As a general rule, the sensitivity of a tissue to radiation is directly proportional to its rate of proliferation. Therefore, one could infer that the human foetus, because of its rapid progression from a single cell to a formed organism in nine months, is more sensitive to radiation than the adult .This inference is supported by the results of experiments in animal models, and the experience with human populations that have been exposed to very high doses of radiation (atomic bombing victims). In humans, the major deleterious effects on the foetus include foetal wastage (miscarriage), teratogenicity (birth defects), mental retardation, intrauterine growth retardation and the induction of cancers such as leukaemia that appear in childhood. Birth defects and mental retardation are the adverse effects that are of the most immediate concern for the expectant mothers. Fortunately, not all exposures to ionising radiation result in these outcomes. The risk to the foetus is a function of both gestational age at exposure and the radiation exposure.
The threshold for childhood cancer induction is not clear cut. Despite these uncertainties in the dose –effect relationship, some broad generalizations based on fetal dose ranges may be made.
Fetal Dose less than 0.01 Gy unit – There is no evidence supporting the increased incidence of any deleterious developmental effects on the fetus.
Fetal Dose between 0.01 Gy unit and 0.1 Gy unit – The additional risk of gross congenital malformations, mental retardation, intrauterine growth retardation and childhood cancer is believed to be low compared to the baseline risk.
Fetal Dose exceeding 0.1 Gy unit – The lower limits for threshold doses for effects such as mental retardation and diminished IQ and school performance fall within this range.(16)
Most countries have limits on the annual amount of occupational radiation exposure a pregnant woman can receive and the amount the foetus can receive. In the UK radiation dose limits are 200 mGy and 500 mGy between 1-5 weeks and 5-7 weeks respectively. Women are strongly encouraged to declare their pregnancy with the Radiation Safety officer as soon as possible. A dosimeter can then be issued to such employees to monitor foetal dose. This should be worn at the waist, under the lead apron. Thus the Radiation Safety Officer and the mother can keep track of the foetal dose throughout pregnancy.
The pregnant staff should generally minimise their time spent in the cath lab and should ideally try to stand in the room where the possibility of radiation exposure is minimum.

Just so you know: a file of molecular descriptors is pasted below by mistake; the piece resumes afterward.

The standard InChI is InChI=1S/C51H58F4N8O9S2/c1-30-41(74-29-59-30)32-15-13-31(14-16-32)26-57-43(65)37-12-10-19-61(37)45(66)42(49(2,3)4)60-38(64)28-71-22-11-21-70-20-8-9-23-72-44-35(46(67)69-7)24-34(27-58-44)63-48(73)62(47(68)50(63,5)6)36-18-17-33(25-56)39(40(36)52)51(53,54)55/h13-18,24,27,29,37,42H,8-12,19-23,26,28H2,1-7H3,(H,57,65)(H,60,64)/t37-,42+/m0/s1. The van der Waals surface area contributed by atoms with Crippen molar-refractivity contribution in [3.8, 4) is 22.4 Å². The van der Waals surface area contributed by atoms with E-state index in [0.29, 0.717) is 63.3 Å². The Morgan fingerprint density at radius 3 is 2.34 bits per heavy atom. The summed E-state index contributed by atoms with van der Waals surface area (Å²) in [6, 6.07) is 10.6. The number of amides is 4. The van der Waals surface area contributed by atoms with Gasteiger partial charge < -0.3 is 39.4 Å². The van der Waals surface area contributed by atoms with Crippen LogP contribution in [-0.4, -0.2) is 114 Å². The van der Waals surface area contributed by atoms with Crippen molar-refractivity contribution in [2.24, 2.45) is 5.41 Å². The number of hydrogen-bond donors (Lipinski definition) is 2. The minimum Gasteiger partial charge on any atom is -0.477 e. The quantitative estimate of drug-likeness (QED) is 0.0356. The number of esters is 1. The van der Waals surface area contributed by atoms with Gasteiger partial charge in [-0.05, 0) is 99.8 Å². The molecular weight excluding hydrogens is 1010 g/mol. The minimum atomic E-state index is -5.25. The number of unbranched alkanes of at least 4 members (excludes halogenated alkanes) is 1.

Pregnant staff often has two major complaints:
- The lead aprons are heavy. That is why many cath staff members now use lead vests along with lead skirts – by distributing the weight better, the vest /skirt apron combination causes less back strain.
- As the foetus grows so does the women’s body. The available sizes of vests and skirts are often limited. So the pregnant women often use the single piece, non-wrap around style used regularly in x-ray areas.
Again, although doses to the cath lab personnel are generally high, they may be minimised by practicing ALARA. By minimising the dose to the mother, the dose and the risk to the foetus will also be minimised.
Counselling the Pregnant Patient Exposed to Ionising Radiation:
It is essential that pregnant staff or patient who has been accidentally exposed to excess radiation is adequately counselled and the following parameters should be considered in the evaluation:
- Gestational age at the time of exposure.
- .Calculation of fetal exposure using dose reconstruction techniques.
- Maternal age
- Other potentially harmful environmental factors ( malnutrition, smoking)
- Attitude of mother toward pregnancy.
RADIATION SAFETY- European Guidelines and Regulations
The basic requirement for equipment based elements of medical radiation protection is found in the Medical Device Directive (EUROPEAN DIRECTIVE 93/4 1993)
Human exposure to ionising radiation is based on the EURATOM Directive (European directives 96/29 1976 and 97/43 1997).The results allow regional deviation for the purpose of increasing safety. Thus, there are different regulations in different European countries.
There are requirements on equipment, training and special procedures (including interventional fluoroscopy and cine)
All doses due to medical exposure shall be kept as low as reasonably achievable consistent with obtaining the required diagnostic information, taking into account economic and social factors.
‘Member states’ shall promote the establishment and use of diagnostic reference levels for radio diagnostic examinations .Diagnostic reference levels are expected not to exceed for standard procedures when good and normal practice regarding diagnostic and technical performance is applied.
Interventional procedures are viewed as too dependant on individual patient situations to be managed by reference levels
SUMMARY AND DISCUSSION:
The last two decades have seen a continuous increase in the frequency of diagnostic and interventional cardiac catheterization procedures. It is paramount that radiation protection in the cath lab must be a matter of primary concern. In addition to this, interventional cardiologists must realise that their patients are becoming increasingly aware and concerned about radiation hazards acquired during interventional procedures.
Strict measures should be taken to avoid any unnecessary radiation exposure not only to medical staff but also to patients. Local guidelines and precautions to prevent radiation hazard should be adhered to. As we know that the effects of radiation exposure are not apparent immediately but long term consequences can be serious, it is therefore desired that the radiation exposure dose is strictly monitored and the equipments as well as the shielding materials are examined from time to time.
Education on radiation hazard, safety and its prevention is badly needed. Training and awareness in this direction is equally important.
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First Published October 2006